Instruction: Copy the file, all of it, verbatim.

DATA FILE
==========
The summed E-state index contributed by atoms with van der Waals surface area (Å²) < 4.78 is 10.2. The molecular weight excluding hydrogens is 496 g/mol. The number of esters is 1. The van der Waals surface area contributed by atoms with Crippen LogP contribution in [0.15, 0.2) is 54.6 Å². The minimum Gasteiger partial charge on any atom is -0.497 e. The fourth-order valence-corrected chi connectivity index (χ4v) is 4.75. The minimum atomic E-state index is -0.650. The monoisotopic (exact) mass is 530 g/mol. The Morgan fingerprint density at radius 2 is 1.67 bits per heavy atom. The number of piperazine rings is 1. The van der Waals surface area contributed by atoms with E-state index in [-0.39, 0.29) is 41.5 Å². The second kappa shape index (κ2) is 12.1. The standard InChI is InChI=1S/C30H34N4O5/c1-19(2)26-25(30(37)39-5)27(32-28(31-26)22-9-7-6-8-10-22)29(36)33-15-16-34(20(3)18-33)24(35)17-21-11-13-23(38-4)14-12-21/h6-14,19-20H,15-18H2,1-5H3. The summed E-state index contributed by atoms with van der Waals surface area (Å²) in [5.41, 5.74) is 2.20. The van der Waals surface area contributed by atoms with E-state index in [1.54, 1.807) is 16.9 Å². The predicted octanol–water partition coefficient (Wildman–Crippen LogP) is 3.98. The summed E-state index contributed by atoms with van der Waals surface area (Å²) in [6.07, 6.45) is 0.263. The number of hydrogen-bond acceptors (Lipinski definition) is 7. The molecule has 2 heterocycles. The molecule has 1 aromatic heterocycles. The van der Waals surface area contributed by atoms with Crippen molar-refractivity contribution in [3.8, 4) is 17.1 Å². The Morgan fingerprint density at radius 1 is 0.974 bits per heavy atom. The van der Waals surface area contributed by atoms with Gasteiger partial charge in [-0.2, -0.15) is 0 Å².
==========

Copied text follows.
The summed E-state index contributed by atoms with van der Waals surface area (Å²) < 4.78 is 10.2. The molecular weight excluding hydrogens is 496 g/mol. The number of esters is 1. The van der Waals surface area contributed by atoms with Crippen LogP contribution in [0.15, 0.2) is 54.6 Å². The minimum Gasteiger partial charge on any atom is -0.497 e. The fourth-order valence-corrected chi connectivity index (χ4v) is 4.75. The minimum atomic E-state index is -0.650. The monoisotopic (exact) mass is 530 g/mol. The Morgan fingerprint density at radius 2 is 1.67 bits per heavy atom. The number of piperazine rings is 1. The van der Waals surface area contributed by atoms with E-state index in [-0.39, 0.29) is 41.5 Å². The second kappa shape index (κ2) is 12.1. The standard InChI is InChI=1S/C30H34N4O5/c1-19(2)26-25(30(37)39-5)27(32-28(31-26)22-9-7-6-8-10-22)29(36)33-15-16-34(20(3)18-33)24(35)17-21-11-13-23(38-4)14-12-21/h6-14,19-20H,15-18H2,1-5H3. The summed E-state index contributed by atoms with van der Waals surface area (Å²) in [5.41, 5.74) is 2.20. The van der Waals surface area contributed by atoms with E-state index in [1.54, 1.807) is 16.9 Å². The predicted octanol–water partition coefficient (Wildman–Crippen LogP) is 3.98. The summed E-state index contributed by atoms with van der Waals surface area (Å²) in [6.07, 6.45) is 0.263. The number of hydrogen-bond acceptors (Lipinski definition) is 7. The molecule has 2 heterocycles. The molecule has 1 aromatic heterocycles. The van der Waals surface area contributed by atoms with Crippen molar-refractivity contribution in [3.8, 4) is 17.1 Å². The Morgan fingerprint density at radius 1 is 0.974 bits per heavy atom. The van der Waals surface area contributed by atoms with Gasteiger partial charge in [-0.2, -0.15) is 0 Å².